Friday, December 6, 2013
By Kevin Miller email@example.com
Washington Bureau Chief
(Continued from page 1)
In this in Dec. 31, 2012 file photo, Rachel Schaefer of Denver smokes marijuana on the official opening night of Club 64, a marijuana-specific social club, where a New Year's Eve party was held, in Denver. Bolstered by political victories out West, a marijuana advocacy group is now looking at Maine and other New England states as fertile ground for its next major push to legalize a drug that's gaining wider acceptance from the American public.
"We are not giving immunity," Cole said. "We are not giving a free pass. We are not abdicating our responsibility. We are dedicating ourselves to enforcing the Controlled Substances Act in regard to marijuana when it (violates) those federal priorities."
Beau Kilmer, co-director of the RAND Drug Policy Research Center in California, said the memo is likely to influence the conversation on legalization, but states have a wide range of options between prohibition of marijuana and commercial enterprises selling legal pot for maximum profit.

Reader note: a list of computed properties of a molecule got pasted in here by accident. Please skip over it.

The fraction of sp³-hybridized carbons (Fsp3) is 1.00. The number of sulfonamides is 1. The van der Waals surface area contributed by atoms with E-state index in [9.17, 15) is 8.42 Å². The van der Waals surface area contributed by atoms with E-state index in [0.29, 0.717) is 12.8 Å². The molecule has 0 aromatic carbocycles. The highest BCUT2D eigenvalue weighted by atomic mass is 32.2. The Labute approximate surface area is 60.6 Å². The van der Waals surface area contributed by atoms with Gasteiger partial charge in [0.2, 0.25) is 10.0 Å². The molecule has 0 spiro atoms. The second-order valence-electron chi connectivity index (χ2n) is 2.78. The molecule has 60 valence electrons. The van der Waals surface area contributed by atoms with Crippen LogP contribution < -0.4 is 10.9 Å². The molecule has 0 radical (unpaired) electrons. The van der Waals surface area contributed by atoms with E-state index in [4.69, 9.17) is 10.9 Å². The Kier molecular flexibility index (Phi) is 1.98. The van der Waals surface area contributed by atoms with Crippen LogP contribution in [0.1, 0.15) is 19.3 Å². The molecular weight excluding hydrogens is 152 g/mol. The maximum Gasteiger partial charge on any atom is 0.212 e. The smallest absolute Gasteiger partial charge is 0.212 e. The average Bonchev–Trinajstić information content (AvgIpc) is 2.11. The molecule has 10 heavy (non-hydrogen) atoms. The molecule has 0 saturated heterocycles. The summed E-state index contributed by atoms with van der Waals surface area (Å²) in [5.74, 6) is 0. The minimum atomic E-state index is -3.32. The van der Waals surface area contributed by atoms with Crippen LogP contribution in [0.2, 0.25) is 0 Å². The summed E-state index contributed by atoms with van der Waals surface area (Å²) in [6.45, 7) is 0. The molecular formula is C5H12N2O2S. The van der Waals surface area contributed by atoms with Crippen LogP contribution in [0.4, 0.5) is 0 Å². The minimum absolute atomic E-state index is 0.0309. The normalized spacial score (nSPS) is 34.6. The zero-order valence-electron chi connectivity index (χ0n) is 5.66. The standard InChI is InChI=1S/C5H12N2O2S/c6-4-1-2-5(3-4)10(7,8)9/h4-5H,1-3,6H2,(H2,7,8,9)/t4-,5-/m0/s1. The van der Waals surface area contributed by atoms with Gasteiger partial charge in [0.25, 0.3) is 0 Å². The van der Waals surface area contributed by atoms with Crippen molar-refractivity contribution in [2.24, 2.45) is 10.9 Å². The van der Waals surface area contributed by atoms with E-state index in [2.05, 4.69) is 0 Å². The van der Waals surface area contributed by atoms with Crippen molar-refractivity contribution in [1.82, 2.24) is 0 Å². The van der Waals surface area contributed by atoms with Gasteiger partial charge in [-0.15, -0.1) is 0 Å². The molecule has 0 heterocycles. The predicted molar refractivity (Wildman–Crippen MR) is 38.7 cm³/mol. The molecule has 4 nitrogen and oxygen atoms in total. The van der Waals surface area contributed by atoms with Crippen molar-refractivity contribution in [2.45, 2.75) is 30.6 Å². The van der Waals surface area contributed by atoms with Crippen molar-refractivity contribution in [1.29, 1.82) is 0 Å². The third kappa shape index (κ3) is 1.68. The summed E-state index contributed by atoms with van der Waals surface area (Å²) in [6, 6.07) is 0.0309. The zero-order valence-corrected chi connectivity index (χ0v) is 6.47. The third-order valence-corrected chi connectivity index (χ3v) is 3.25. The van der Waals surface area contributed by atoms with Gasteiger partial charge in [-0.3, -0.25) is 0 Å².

He also noted that federal policies on marijuana can change with administrations. So while Kilmer expects to hear more discussion in other states, he isn't ready to predict a groundswell of efforts to legalize the drug for recreational use.
"A lot depends on the federal response," Kilmer said. "And it will be interesting to see what happens in the next administration."
In Maine, the Marijuana Policy Project has ramped up its early campaign by distributing information at events such as the Maine Lobster Festival in Rockland, the Yarmouth Clam Festival and a recent beer festival in Portland. Signature-gathering for the ballot cannot begin for some time, under Maine law.
Major ballot initiative campaigns aren't cheap in Maine. Boyer and Tvert said they expect donations to come from both Mainers and residents of other states who support the cause.
"Marijuana Policy Project is definitely prepared to spend what it needs to to make sure it does pass," Boyer said. "I can safely say that it will be in six figures."
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